Background on and Publications of Bernard Chabot, Engineer

By Paul Gipe

Because of Bernard Chabot’s work in North America describing a simple method for calculating the appropriate tariffs to use in a system of feed-in tariffs and because Monsieur Chabot does not maintain his own web site, I have taken the liberty of posting some of his work here. My intent is to provide some background on Monsieur Chabot and his method for those jurisdictions in Canada and the United States who may wish to use his services.–Paul Gipe

Bernard Chabot is a graduate of ENSAM as his biography states. However, for non francphones it should be added that ENSAM is the Ecole Nationale Supérieure d’Arts et Métiers, one of France’s Grand Ecoles. For American’s this is equivalent to France’s “Ivy League” for the British it’s equivalent to Ox-Bridge. The leaders of science, industry, and government in France are often, if not solely, graduates of the Grand Ecoles.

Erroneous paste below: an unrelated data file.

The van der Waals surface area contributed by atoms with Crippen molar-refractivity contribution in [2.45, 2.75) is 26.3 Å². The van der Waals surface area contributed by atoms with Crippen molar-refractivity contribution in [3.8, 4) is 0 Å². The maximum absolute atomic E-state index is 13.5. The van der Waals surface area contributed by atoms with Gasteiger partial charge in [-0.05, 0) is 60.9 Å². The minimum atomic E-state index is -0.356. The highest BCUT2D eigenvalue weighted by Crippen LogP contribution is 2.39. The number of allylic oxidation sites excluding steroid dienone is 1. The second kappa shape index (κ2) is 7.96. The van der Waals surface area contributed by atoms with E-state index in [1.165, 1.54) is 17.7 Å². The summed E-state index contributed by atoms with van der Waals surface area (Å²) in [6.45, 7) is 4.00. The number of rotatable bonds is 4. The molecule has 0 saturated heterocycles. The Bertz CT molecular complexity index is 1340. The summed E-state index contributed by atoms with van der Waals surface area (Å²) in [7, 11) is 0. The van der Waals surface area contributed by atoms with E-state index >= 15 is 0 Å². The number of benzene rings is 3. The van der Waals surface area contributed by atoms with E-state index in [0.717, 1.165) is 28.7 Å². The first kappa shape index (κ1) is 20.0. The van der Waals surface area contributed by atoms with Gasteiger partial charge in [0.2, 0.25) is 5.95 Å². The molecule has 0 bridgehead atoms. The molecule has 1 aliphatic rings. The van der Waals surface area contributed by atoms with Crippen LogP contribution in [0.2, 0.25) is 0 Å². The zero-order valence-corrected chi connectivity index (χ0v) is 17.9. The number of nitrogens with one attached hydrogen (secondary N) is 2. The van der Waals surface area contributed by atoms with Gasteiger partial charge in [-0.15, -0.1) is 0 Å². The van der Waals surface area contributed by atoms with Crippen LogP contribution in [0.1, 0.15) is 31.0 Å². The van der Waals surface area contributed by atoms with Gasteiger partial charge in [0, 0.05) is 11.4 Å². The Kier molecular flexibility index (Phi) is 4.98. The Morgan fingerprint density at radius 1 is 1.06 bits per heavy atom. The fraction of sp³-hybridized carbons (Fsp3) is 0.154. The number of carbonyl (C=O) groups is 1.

Monsieur Chabot has spent much of his professional life as a researcher at ADEME, Agence de l’Environnement et de la Maîtrise de l’Energie, the French Environment and Energy Management Agency. ADEME is equivalent to the National Renewable Energy Laboratory in the US or the National Research Council in Canada. Chabot is fluent in English and he writes and speaks worldwide in both English and French on the subject of renewable energy. He has specialized in an economic analysis of the specific feed-in tariffs necessary for the rapid development of renewable energy.

Monsieur Chabot was the principal consultant to the Ontario Sustainable Energy Association (OSEA) in developing the methodology for calculating the tariffs needed in Ontario, Canada to develop a system of Advanced Renewable Tariffs patterned after those in Germany and France.

In early 2005, Monsieur Chabot along OSEA and industry stakeholders calculated the tariffs suitable for wind and solar energy in Ontario’s proposed Standard Offer Contract program. These tariffs were not adopted when the program was launched in 2006.

However, when Ontario proposed a new system of Advanced Renewable Tariffs in the spring of 2009 to replace the Standard Offer Contract Program, the tariffs for wind and residential rooftop solar PV were almost exactly those proposed by Monsieur Chabot in his 2005 calculations.